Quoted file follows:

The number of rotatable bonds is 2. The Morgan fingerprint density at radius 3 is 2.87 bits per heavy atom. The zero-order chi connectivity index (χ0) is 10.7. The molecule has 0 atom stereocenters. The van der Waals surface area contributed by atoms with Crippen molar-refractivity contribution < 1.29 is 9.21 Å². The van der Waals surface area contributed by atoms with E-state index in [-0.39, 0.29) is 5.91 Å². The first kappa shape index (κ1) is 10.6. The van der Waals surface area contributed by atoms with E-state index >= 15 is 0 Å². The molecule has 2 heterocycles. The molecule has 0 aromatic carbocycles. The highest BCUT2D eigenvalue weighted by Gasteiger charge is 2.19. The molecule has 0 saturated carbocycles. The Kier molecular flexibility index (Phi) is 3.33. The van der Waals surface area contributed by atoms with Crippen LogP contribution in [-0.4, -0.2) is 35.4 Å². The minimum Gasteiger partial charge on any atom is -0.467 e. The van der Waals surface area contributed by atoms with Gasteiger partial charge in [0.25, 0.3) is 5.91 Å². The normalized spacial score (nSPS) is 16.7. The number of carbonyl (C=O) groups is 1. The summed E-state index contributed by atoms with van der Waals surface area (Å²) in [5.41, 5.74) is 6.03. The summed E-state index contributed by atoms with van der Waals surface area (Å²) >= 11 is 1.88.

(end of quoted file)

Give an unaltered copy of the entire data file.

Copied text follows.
The number of rotatable bonds is 2. The Morgan fingerprint density at radius 3 is 2.87 bits per heavy atom. The zero-order chi connectivity index (χ0) is 10.7. The molecule has 0 atom stereocenters. The van der Waals surface area contributed by atoms with Crippen molar-refractivity contribution < 1.29 is 9.21 Å². The van der Waals surface area contributed by atoms with E-state index in [-0.39, 0.29) is 5.91 Å². The first kappa shape index (κ1) is 10.6. The van der Waals surface area contributed by atoms with E-state index >= 15 is 0 Å². The molecule has 2 heterocycles. The molecule has 0 aromatic carbocycles. The highest BCUT2D eigenvalue weighted by Gasteiger charge is 2.19. The molecule has 0 saturated carbocycles. The Kier molecular flexibility index (Phi) is 3.33. The van der Waals surface area contributed by atoms with Crippen LogP contribution in [-0.4, -0.2) is 35.4 Å². The minimum Gasteiger partial charge on any atom is -0.467 e. The van der Waals surface area contributed by atoms with Gasteiger partial charge in [0.25, 0.3) is 5.91 Å². The normalized spacial score (nSPS) is 16.7. The number of carbonyl (C=O) groups is 1. The summed E-state index contributed by atoms with van der Waals surface area (Å²) in [5.41, 5.74) is 6.03. The summed E-state index contributed by atoms with van der Waals surface area (Å²) >= 11 is 1.88.